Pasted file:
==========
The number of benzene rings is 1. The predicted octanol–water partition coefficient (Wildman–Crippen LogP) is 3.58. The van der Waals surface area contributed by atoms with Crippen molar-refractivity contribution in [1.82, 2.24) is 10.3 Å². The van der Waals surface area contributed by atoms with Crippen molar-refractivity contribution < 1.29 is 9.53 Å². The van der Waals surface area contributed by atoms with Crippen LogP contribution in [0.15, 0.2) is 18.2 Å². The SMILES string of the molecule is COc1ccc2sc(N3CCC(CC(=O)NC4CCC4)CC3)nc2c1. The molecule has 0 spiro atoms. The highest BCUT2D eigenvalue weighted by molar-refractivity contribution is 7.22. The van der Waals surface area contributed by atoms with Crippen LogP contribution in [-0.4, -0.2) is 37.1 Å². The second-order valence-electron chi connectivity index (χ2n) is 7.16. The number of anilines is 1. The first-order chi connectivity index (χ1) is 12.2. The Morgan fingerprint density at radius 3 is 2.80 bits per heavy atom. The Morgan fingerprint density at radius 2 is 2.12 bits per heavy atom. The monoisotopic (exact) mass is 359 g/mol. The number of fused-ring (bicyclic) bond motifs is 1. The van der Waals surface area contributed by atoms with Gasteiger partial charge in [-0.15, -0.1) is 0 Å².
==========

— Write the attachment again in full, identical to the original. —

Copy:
The number of benzene rings is 1. The predicted octanol–water partition coefficient (Wildman–Crippen LogP) is 3.58. The van der Waals surface area contributed by atoms with Crippen molar-refractivity contribution in [1.82, 2.24) is 10.3 Å². The van der Waals surface area contributed by atoms with Crippen molar-refractivity contribution < 1.29 is 9.53 Å². The van der Waals surface area contributed by atoms with Crippen LogP contribution in [0.15, 0.2) is 18.2 Å². The SMILES string of the molecule is COc1ccc2sc(N3CCC(CC(=O)NC4CCC4)CC3)nc2c1. The molecule has 0 spiro atoms. The highest BCUT2D eigenvalue weighted by molar-refractivity contribution is 7.22. The van der Waals surface area contributed by atoms with Crippen LogP contribution in [-0.4, -0.2) is 37.1 Å². The second-order valence-electron chi connectivity index (χ2n) is 7.16. The number of anilines is 1. The first-order chi connectivity index (χ1) is 12.2. The Morgan fingerprint density at radius 3 is 2.80 bits per heavy atom. The Morgan fingerprint density at radius 2 is 2.12 bits per heavy atom. The monoisotopic (exact) mass is 359 g/mol. The number of fused-ring (bicyclic) bond motifs is 1. The van der Waals surface area contributed by atoms with Gasteiger partial charge in [-0.15, -0.1) is 0 Å².